Nikon super coolscan 9000 ED scanner

Discussion in 'Medium Format' started by aaron said, Nov 30, 2008.

  1. Hi guys,

    I post a question a week ago or so asking if the Nikon super coolscan 9000 ED could scan 6X17 film.....

    Your comments were very helpful and I figure out how could it work, but reading the comments made me have
    another question about this scanner.

    I saw in your comments that some of you told me that sometimes you need to buy crystal holders or something like
    that for the film to be scanned.

    My question is now..... Do I need a special holder to scan medium format film for this scaner?

    I make 6X7 films on a Mamiya and I want to buy this scanner because I read it scans medium format..... but does
    this scanner has everything to scan 6X7 or I have to buy this cristal holders too???

    I dont want to buy a scanner that wont work..... does anyone know if the scanner has everything you need to scan
    6X7 films?

    Thanks a lot

    Aaron
     
  2. Yes, even for sharp corner to corner with 6x7 let alone 6x17 you would need to purchase an optional glass film holder.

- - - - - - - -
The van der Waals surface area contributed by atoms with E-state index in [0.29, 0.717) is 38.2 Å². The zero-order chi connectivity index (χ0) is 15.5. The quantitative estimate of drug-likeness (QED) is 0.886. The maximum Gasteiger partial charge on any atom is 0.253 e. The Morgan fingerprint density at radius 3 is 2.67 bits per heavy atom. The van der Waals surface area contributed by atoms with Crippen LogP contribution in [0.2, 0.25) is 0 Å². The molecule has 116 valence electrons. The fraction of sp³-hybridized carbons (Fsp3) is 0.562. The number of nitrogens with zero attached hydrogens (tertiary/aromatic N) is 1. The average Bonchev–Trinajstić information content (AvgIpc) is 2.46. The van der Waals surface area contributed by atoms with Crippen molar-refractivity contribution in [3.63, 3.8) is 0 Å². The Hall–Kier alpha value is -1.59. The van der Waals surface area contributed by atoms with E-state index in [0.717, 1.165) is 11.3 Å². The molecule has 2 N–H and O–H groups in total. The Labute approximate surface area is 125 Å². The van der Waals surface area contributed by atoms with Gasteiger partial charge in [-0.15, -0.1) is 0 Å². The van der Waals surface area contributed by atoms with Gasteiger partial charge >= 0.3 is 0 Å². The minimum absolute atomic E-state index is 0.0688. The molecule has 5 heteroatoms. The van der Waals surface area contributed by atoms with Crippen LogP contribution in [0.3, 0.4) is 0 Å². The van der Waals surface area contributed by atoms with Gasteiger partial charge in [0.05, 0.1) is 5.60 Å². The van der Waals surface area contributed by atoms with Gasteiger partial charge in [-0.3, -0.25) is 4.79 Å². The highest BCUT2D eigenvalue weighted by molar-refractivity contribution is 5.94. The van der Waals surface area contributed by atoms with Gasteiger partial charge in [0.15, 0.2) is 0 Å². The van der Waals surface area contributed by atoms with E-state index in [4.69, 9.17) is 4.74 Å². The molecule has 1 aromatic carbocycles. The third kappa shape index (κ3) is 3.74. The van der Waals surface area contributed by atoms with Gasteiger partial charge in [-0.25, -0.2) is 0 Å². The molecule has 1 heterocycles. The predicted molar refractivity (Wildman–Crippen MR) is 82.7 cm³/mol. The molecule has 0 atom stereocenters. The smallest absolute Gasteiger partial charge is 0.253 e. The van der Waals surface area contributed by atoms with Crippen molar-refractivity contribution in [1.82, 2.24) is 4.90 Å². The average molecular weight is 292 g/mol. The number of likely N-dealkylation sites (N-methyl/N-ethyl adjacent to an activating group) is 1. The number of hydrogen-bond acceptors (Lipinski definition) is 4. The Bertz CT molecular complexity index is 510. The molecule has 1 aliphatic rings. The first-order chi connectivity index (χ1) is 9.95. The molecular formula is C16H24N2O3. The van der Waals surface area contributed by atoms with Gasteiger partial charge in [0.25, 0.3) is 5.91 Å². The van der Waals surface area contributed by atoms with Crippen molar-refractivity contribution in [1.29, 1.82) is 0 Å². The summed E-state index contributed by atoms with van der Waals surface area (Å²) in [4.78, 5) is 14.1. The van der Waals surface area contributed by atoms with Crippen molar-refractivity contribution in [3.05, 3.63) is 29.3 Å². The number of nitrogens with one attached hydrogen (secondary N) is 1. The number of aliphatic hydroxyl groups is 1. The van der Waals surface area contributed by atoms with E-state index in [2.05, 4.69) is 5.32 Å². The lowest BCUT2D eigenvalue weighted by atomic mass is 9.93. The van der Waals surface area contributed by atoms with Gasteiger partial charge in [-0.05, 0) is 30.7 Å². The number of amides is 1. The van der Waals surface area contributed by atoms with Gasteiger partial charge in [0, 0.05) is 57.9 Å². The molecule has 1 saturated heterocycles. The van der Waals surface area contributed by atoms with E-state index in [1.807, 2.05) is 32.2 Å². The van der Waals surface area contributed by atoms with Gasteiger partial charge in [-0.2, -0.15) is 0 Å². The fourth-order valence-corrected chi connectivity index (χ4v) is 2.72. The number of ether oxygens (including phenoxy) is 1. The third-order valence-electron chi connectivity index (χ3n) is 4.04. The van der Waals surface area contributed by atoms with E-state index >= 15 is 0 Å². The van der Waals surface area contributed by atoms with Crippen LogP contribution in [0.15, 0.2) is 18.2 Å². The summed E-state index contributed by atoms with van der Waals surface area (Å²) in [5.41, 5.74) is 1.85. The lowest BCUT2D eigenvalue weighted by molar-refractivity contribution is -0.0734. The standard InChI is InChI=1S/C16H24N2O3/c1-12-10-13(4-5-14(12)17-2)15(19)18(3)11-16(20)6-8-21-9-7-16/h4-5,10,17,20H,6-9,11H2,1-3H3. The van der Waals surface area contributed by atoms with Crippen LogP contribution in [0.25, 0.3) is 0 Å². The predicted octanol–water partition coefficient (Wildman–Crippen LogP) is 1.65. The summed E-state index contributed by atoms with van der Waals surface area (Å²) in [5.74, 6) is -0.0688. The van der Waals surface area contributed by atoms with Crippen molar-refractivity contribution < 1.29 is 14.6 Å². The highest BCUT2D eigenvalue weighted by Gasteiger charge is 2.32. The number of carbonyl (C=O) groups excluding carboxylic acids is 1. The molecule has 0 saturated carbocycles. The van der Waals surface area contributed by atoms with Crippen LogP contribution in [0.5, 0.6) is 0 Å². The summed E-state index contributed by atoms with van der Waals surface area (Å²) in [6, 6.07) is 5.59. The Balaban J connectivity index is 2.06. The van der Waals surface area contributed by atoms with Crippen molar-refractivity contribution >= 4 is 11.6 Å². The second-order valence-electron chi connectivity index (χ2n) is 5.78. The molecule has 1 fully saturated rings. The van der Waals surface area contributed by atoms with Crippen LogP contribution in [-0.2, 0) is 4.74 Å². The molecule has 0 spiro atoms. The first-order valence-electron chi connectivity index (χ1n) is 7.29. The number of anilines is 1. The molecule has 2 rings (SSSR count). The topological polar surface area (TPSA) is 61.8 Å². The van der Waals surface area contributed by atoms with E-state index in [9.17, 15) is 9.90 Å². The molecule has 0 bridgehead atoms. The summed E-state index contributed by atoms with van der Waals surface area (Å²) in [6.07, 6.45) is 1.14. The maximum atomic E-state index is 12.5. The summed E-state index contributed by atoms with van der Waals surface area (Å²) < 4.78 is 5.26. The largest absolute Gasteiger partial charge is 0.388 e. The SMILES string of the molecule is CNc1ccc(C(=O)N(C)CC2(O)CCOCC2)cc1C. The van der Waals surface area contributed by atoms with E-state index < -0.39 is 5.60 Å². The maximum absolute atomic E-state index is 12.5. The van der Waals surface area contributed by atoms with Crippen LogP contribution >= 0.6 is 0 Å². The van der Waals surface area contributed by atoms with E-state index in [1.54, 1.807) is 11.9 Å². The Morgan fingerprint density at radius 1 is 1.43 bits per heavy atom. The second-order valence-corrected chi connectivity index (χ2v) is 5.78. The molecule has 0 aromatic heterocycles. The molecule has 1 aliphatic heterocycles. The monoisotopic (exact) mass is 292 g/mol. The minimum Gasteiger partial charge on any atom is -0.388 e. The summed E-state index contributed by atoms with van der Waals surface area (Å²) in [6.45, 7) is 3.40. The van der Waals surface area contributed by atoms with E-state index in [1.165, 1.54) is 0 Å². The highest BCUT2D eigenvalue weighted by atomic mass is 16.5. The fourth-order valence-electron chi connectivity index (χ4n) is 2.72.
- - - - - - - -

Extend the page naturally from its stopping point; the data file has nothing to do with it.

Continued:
They have 2 types but I'll let someone else recommend which woud be better for panoranic films considering I've only used
    the non rotating glass hoder.

    Keep in mind these holders are a bit hard to find and can add either $220.00 USD to $330.00 additional expense depending on
    which one you decide to buy.
     
  3. I wanted to throw in one question to this discussion. Is there any other scanner apart from Coolscan (and of course the hasselblad semi-drum) that can be used to scan medium format? Also, I heard that Nikon would be discontinuing coolscans. Is that true?
     
  4. Some flatbed scanners can also scan medium format; probably the best out there right now is the Epson V750 Pro. It won't be as good as the Coolscan, however. As for being discontinued, I wouldn't be surprised to learn they stopped making new ones a long time ago and are just selling off stock. Officially, however, the Coolscan 9000 and the 5000 are still current and in production. The Coolscan V was indeed discontinued a little bit ago.
     
  5. The Nikon rotating glass holder is not one you'd want. It has a 6x9 maximum aperture, so you would need to remove it, and reload the film for every next frame you want to scan.<br>The non rotating glass holder is the thing to have.
     
  6. Just so no one is misled by the above responses...

    The Nikon Coolscan 9000 DOES coms with a film holder for scanning 120/220 film, at no extra cost. It works reasonably well, but you may think that getting the glass holder to keep the film flatter is worth it if you want perfect focus over all the frame.
     
  7. I find that 60% to 80% of the time the glass holder produces Newtonian Rings - which destroy the image. Sometimes I don't get them, sometimes it is impossible to get rid of them. They are a big problem nonetheless. You will get these too.